Thursday, July 21, 2011
From U.S. Law Week online:
A law firm's allegedly misleading an associate into thinking that he would make partner as a ploy to keep him from quitting and taking a big client with him is not sufficiently malevolent to allow a claim for punitive damages in the lawyer's action for fraud and breach of contract against the firm, the New York Supreme Court, Appellate Division, First Department, held June 7. Punitive damages are not available in the typical fraud and deceit case, the court noted. Traditionally, a plaintiff must establish that there was a “high degree of moral turpitude and wanton dishonesty” that implies “criminal indifference.” The allegations here did not rise to that level, it held. Hoeffner v. Orrick, Harrington & Sutcliffe LLP, N.Y. App. Div., No. 5289, 6/7/11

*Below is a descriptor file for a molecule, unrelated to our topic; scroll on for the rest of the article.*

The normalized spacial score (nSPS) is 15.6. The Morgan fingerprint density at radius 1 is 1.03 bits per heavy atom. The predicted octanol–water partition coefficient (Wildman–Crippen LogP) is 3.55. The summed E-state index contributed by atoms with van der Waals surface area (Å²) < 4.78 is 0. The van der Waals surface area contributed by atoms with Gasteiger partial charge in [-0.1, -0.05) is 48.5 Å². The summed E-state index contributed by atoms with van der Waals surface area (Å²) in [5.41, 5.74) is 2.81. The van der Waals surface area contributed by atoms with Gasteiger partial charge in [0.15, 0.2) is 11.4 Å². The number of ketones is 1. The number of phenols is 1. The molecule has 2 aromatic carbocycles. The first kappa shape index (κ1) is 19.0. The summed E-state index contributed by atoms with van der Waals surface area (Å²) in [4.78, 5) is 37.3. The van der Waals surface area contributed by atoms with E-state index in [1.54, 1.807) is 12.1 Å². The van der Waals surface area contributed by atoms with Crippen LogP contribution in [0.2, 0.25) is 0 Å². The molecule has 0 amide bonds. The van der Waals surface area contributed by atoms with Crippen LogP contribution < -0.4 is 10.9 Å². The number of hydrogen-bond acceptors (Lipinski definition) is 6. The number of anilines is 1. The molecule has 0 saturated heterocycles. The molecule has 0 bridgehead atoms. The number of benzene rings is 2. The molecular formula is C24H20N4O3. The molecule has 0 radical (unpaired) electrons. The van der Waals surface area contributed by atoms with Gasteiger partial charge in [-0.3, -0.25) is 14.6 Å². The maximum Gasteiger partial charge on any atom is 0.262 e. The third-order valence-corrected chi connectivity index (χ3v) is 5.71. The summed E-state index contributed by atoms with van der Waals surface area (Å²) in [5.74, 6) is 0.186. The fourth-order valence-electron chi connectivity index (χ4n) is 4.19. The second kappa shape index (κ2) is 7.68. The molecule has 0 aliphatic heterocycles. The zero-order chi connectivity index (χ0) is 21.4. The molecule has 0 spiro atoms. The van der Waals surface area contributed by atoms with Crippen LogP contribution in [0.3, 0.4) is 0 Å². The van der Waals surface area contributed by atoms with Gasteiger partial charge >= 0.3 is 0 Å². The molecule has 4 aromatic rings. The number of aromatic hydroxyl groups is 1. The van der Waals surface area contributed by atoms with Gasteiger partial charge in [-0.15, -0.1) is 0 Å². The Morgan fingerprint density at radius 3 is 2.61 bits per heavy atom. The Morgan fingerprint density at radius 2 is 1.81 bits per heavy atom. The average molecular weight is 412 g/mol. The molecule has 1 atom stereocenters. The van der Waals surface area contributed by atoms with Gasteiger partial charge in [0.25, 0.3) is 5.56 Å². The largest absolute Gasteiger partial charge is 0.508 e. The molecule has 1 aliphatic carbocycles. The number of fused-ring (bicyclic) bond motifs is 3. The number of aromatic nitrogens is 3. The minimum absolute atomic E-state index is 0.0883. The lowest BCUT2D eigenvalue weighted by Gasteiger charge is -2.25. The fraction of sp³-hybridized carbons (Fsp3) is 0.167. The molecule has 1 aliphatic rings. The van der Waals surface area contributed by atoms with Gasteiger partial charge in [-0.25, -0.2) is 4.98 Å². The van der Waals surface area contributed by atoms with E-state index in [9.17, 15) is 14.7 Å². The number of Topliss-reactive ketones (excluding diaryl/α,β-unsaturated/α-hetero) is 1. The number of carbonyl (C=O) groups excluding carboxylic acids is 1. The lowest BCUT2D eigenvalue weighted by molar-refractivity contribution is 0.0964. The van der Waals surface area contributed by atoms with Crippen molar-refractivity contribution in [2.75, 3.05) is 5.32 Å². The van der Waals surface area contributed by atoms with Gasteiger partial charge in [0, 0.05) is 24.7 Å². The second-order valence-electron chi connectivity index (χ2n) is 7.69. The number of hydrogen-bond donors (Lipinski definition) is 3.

How about disciplinary action? At the least, such antics should scare away potential employees.